Memorandum of Understanding Signed by NCI, FDA and HRSA to Bring Cancer Diagnostic Devices Closer to Patients, Particularly Members of Medically Underserved and Geographically Isolated Communities
On Friday, September 17, 2021, leadership from the National Cancer Institute (NCI), Food and Drug Administration (FDA), and Health Resources and Services Administration (HRSA) signed a Memorandum of Understanding (MOU) to support solutions for early cancer detection and diagnosis to improve patient outcomes, quality of life, and reduce health disparities among medically underserved, geographically isolated, and otherwise vulnerable populations.
The MOU was signed by the Director of the NCI, Dr. Norman E. Sharpless, MD; the Director of the Center for Devices and Radiological Health at the FDA, Dr. Jeffrey E. Shuren, MD, JD; the Director of the Oncology Center of Excellence at the FDA, Dr. Richard Pazdur, MD; and the Director of the Office of Planning, Analysis and Evaluation at HRSA, Dr. Susan Monarez, PhD. The Principal Deputy Director of the National Cancer Institute, Dr. Douglas R. Lowy, MD, also spoke during the virtual event, taking time to emphasize the importance of accelerating this area of cancer research.
The National Cancer Institute’s workshops on early detection and screening, held under leadership of Dr. Lowy, served as the impetus for the development of the task force. When asked about what sparked his initial interest in this effort, Dr. Lowy said “we have opportunities today that simply did not exist ten years ago, therefore it is a great time to capitalize on them. [This partnership] has the potential to help all patients live longer, healthier lives.”
In conversation with Dr. Lowy, NCI Director Dr. Sharpless spoke to the timeliness of this collaboration: “It is an interesting time [in cancer research] … There is a bewildering array of new technologies that have the potential for great utility, but how we bring these to patients–particularly those in underserved populations–is a pressing concern. We believe that, through these collaborations, we can accelerate the development of near-patient cancer diagnosis.”
When prompted to provide his thoughts on how this task force compliments the mission of the FDA’s Center for Devices and Radiological Health, Dr. Shuren had this to say: “This partnership reiterates the CDRH’s deep commitment to facilitating patient access to innovative, accurate, and reliable in vitro diagnostics for all Americans … Through this task force, we will be able to leverage each agency’s complementary capabilities and expertise to gain a deeper understanding of cancer disparities and formulate solutions to address them.”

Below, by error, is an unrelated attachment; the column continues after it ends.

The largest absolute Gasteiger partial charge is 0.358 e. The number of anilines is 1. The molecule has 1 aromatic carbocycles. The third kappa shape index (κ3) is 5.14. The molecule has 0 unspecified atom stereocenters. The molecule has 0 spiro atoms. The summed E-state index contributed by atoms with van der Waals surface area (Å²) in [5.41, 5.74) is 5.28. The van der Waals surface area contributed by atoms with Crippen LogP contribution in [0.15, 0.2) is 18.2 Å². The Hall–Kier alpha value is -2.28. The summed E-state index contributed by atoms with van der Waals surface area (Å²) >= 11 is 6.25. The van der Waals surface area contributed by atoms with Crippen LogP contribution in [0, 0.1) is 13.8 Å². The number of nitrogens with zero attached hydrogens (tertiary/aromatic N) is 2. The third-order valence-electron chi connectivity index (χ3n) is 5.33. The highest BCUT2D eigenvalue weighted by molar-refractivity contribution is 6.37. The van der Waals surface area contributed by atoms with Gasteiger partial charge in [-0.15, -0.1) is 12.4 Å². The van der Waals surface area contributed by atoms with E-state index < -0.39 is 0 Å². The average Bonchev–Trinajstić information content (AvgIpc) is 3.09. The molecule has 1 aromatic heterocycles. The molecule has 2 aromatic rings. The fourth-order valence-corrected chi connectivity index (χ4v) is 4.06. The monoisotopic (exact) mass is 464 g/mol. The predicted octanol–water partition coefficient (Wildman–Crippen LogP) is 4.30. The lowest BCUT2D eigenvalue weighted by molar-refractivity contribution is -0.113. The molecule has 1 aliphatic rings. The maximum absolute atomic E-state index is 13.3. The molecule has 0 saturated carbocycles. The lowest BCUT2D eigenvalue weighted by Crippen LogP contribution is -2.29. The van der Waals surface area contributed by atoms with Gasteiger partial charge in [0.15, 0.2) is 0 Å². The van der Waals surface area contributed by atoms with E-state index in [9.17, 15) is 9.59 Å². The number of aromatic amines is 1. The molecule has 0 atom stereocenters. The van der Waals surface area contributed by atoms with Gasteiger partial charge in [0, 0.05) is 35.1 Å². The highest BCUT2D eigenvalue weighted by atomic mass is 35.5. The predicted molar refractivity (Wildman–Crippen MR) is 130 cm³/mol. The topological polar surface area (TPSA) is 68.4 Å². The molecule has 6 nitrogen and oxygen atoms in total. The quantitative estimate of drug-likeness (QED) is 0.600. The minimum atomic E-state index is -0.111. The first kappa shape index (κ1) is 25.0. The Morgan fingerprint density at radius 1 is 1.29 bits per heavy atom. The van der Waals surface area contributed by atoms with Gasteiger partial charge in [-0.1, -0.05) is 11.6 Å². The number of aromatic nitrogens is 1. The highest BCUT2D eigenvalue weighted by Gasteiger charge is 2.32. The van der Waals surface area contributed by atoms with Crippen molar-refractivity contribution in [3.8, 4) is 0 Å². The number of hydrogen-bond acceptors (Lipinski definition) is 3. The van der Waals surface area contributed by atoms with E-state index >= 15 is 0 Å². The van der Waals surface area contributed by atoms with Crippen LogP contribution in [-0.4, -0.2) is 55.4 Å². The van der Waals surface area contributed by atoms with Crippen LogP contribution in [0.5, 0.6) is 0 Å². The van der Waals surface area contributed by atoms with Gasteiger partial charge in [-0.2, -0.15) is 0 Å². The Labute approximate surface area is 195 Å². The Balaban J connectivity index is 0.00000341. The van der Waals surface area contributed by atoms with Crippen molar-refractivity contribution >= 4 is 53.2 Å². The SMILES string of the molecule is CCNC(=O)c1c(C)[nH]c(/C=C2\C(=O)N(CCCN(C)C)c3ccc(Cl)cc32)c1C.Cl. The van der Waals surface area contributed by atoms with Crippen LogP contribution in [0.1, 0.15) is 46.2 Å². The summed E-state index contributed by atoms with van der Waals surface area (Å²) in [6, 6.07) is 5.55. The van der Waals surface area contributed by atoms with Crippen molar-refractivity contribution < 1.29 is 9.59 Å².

Dr. Pazdur, Founding Director of the FDA’s Oncology Center of Excellence, shared his thoughts on the collaboration and how it synergizes with Oncology Center of Excellence’s goals: “This interagency Memorandum of Understanding has the potential to improve the lives of patients with cancer who are not typically the focus of oncology medical product development … Developing near-patient diagnostics to improve the lives of patients with cancer is a complex challenge that will benefit from the diverse expertise of the MOU partners.”
Before all parties signed the memorandum, Dr. Monarez, the Director of HRSA’s Office of Planning, Analysis and Evaluation, shared her thoughts on the benefits and potential outcomes of this partnership: “This Memorandum of Understanding strategically aligns with HRSA’s mission to improve health outcomes, and achieve health equity through access to quality services, a skilled health workforce, and innovative, high-value programs … This is transformational work that is absolutely needed as we look ahead to a more equitable future for all populations.”
All parties agreed that signing this MOU and the establishment of the CD2 Task Force serves to further bolster the exchange of ideas and information between these three agencies, a key step towards building bridges and fostering innovation in cancer diagnostic devices for near-patient use.